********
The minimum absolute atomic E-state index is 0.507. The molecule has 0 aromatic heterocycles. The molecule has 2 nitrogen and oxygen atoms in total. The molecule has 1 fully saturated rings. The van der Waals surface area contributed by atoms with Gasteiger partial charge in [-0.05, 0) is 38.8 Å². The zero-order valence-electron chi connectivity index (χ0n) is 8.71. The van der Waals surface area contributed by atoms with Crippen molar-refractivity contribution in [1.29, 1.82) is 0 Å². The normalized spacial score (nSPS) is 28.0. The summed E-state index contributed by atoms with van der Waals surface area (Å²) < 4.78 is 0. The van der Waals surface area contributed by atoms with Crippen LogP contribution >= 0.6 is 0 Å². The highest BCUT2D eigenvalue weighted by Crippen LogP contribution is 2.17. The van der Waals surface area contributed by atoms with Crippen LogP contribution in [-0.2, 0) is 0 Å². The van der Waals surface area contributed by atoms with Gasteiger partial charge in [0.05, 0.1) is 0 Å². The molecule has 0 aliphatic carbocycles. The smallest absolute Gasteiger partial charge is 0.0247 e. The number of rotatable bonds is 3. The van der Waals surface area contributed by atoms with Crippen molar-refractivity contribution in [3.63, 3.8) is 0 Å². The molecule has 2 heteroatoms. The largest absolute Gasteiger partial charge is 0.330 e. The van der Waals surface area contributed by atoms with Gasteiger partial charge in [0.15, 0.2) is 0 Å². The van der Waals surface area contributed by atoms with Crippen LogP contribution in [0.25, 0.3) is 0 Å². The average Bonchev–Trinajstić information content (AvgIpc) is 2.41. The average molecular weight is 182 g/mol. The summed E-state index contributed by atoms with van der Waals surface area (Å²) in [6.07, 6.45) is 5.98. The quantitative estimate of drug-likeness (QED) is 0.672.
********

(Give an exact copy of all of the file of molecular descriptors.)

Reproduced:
The minimum absolute atomic E-state index is 0.507. The molecule has 0 aromatic heterocycles. The molecule has 2 nitrogen and oxygen atoms in total. The molecule has 1 fully saturated rings. The van der Waals surface area contributed by atoms with Gasteiger partial charge in [-0.05, 0) is 38.8 Å². The zero-order valence-electron chi connectivity index (χ0n) is 8.71. The van der Waals surface area contributed by atoms with Crippen molar-refractivity contribution in [1.29, 1.82) is 0 Å². The normalized spacial score (nSPS) is 28.0. The summed E-state index contributed by atoms with van der Waals surface area (Å²) < 4.78 is 0. The van der Waals surface area contributed by atoms with Crippen LogP contribution >= 0.6 is 0 Å². The highest BCUT2D eigenvalue weighted by Crippen LogP contribution is 2.17. The van der Waals surface area contributed by atoms with Crippen LogP contribution in [-0.2, 0) is 0 Å². The van der Waals surface area contributed by atoms with Gasteiger partial charge in [0.05, 0.1) is 0 Å². The molecule has 0 aliphatic carbocycles. The smallest absolute Gasteiger partial charge is 0.0247 e. The number of rotatable bonds is 3. The van der Waals surface area contributed by atoms with Crippen molar-refractivity contribution in [3.63, 3.8) is 0 Å². The molecule has 2 heteroatoms. The largest absolute Gasteiger partial charge is 0.330 e. The van der Waals surface area contributed by atoms with Gasteiger partial charge in [0.15, 0.2) is 0 Å². The van der Waals surface area contributed by atoms with Crippen LogP contribution in [0.25, 0.3) is 0 Å². The average Bonchev–Trinajstić information content (AvgIpc) is 2.41. The average molecular weight is 182 g/mol. The summed E-state index contributed by atoms with van der Waals surface area (Å²) in [6.07, 6.45) is 5.98. The quantitative estimate of drug-likeness (QED) is 0.672.